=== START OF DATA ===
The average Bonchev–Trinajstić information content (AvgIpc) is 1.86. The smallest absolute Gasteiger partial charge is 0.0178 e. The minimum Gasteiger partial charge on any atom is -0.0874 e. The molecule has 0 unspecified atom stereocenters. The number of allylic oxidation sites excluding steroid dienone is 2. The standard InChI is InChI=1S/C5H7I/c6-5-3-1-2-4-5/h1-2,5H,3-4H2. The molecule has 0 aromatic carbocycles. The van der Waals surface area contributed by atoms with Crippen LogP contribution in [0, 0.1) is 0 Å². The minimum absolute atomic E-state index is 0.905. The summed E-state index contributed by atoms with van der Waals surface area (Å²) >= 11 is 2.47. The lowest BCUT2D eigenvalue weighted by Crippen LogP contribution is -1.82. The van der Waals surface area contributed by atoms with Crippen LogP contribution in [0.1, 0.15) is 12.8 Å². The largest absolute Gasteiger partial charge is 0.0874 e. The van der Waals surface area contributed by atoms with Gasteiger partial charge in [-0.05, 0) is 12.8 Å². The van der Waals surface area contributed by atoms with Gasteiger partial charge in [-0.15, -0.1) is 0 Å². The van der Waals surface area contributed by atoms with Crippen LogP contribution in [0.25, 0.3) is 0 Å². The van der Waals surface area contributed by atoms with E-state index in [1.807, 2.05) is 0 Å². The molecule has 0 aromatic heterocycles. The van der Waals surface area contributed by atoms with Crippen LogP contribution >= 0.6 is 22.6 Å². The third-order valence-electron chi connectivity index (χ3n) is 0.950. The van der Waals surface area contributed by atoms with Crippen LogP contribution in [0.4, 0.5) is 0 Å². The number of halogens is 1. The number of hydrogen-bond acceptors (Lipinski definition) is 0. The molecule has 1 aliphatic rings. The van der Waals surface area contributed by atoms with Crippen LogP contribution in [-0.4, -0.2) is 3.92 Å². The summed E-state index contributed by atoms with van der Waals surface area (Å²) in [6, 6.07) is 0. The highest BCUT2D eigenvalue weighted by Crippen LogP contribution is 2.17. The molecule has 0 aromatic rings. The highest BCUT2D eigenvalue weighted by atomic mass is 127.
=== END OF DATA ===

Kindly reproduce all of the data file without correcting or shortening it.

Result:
The average Bonchev–Trinajstić information content (AvgIpc) is 1.86. The smallest absolute Gasteiger partial charge is 0.0178 e. The minimum Gasteiger partial charge on any atom is -0.0874 e. The molecule has 0 unspecified atom stereocenters. The number of allylic oxidation sites excluding steroid dienone is 2. The standard InChI is InChI=1S/C5H7I/c6-5-3-1-2-4-5/h1-2,5H,3-4H2. The molecule has 0 aromatic carbocycles. The van der Waals surface area contributed by atoms with Crippen LogP contribution in [0, 0.1) is 0 Å². The minimum absolute atomic E-state index is 0.905. The summed E-state index contributed by atoms with van der Waals surface area (Å²) >= 11 is 2.47. The lowest BCUT2D eigenvalue weighted by Crippen LogP contribution is -1.82. The van der Waals surface area contributed by atoms with Crippen LogP contribution in [0.1, 0.15) is 12.8 Å². The largest absolute Gasteiger partial charge is 0.0874 e. The van der Waals surface area contributed by atoms with Gasteiger partial charge in [-0.05, 0) is 12.8 Å². The van der Waals surface area contributed by atoms with Gasteiger partial charge in [-0.15, -0.1) is 0 Å². The van der Waals surface area contributed by atoms with Crippen LogP contribution in [0.25, 0.3) is 0 Å². The van der Waals surface area contributed by atoms with E-state index in [1.807, 2.05) is 0 Å². The molecule has 0 aromatic heterocycles. The van der Waals surface area contributed by atoms with Crippen LogP contribution >= 0.6 is 22.6 Å². The third-order valence-electron chi connectivity index (χ3n) is 0.950. The van der Waals surface area contributed by atoms with Crippen LogP contribution in [0.4, 0.5) is 0 Å². The number of halogens is 1. The number of hydrogen-bond acceptors (Lipinski definition) is 0. The molecule has 1 aliphatic rings. The van der Waals surface area contributed by atoms with Crippen LogP contribution in [-0.4, -0.2) is 3.92 Å². The summed E-state index contributed by atoms with van der Waals surface area (Å²) in [6, 6.07) is 0. The highest BCUT2D eigenvalue weighted by Crippen LogP contribution is 2.17. The molecule has 0 aromatic rings. The highest BCUT2D eigenvalue weighted by atomic mass is 127.